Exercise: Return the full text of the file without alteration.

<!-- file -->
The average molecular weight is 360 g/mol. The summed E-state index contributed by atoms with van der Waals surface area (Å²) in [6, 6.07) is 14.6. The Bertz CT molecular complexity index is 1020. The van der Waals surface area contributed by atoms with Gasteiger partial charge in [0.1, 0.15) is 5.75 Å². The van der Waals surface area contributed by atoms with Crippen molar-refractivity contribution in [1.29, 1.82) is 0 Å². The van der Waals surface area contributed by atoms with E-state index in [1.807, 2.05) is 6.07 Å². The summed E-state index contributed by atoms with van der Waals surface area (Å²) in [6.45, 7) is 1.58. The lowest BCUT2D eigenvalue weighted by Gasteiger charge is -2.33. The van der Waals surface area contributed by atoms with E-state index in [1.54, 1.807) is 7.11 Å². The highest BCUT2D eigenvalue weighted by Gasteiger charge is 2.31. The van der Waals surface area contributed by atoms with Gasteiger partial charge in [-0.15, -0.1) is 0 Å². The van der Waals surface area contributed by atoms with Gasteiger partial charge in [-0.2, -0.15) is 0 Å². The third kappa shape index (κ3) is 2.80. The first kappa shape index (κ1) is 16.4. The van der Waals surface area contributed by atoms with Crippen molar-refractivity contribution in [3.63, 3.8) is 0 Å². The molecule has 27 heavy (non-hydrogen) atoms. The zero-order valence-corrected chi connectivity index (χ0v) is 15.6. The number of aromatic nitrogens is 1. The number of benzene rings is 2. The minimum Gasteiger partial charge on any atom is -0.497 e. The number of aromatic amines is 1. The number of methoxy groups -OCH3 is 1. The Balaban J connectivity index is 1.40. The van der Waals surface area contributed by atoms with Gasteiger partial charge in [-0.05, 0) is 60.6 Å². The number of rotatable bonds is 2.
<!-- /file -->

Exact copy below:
The average molecular weight is 360 g/mol. The summed E-state index contributed by atoms with van der Waals surface area (Å²) in [6, 6.07) is 14.6. The Bertz CT molecular complexity index is 1020. The van der Waals surface area contributed by atoms with Gasteiger partial charge in [0.1, 0.15) is 5.75 Å². The van der Waals surface area contributed by atoms with Crippen molar-refractivity contribution in [1.29, 1.82) is 0 Å². The van der Waals surface area contributed by atoms with E-state index in [1.807, 2.05) is 6.07 Å². The summed E-state index contributed by atoms with van der Waals surface area (Å²) in [6.45, 7) is 1.58. The lowest BCUT2D eigenvalue weighted by Gasteiger charge is -2.33. The van der Waals surface area contributed by atoms with E-state index in [1.54, 1.807) is 7.11 Å². The highest BCUT2D eigenvalue weighted by Gasteiger charge is 2.31. The van der Waals surface area contributed by atoms with Gasteiger partial charge in [-0.15, -0.1) is 0 Å². The van der Waals surface area contributed by atoms with Gasteiger partial charge in [-0.2, -0.15) is 0 Å². The third kappa shape index (κ3) is 2.80. The first kappa shape index (κ1) is 16.4. The van der Waals surface area contributed by atoms with Crippen molar-refractivity contribution in [3.63, 3.8) is 0 Å². The molecule has 27 heavy (non-hydrogen) atoms. The zero-order valence-corrected chi connectivity index (χ0v) is 15.6. The number of aromatic nitrogens is 1. The number of benzene rings is 2. The minimum Gasteiger partial charge on any atom is -0.497 e. The number of aromatic amines is 1. The number of methoxy groups -OCH3 is 1. The Balaban J connectivity index is 1.40. The van der Waals surface area contributed by atoms with Gasteiger partial charge in [-0.05, 0) is 60.6 Å². The number of rotatable bonds is 2.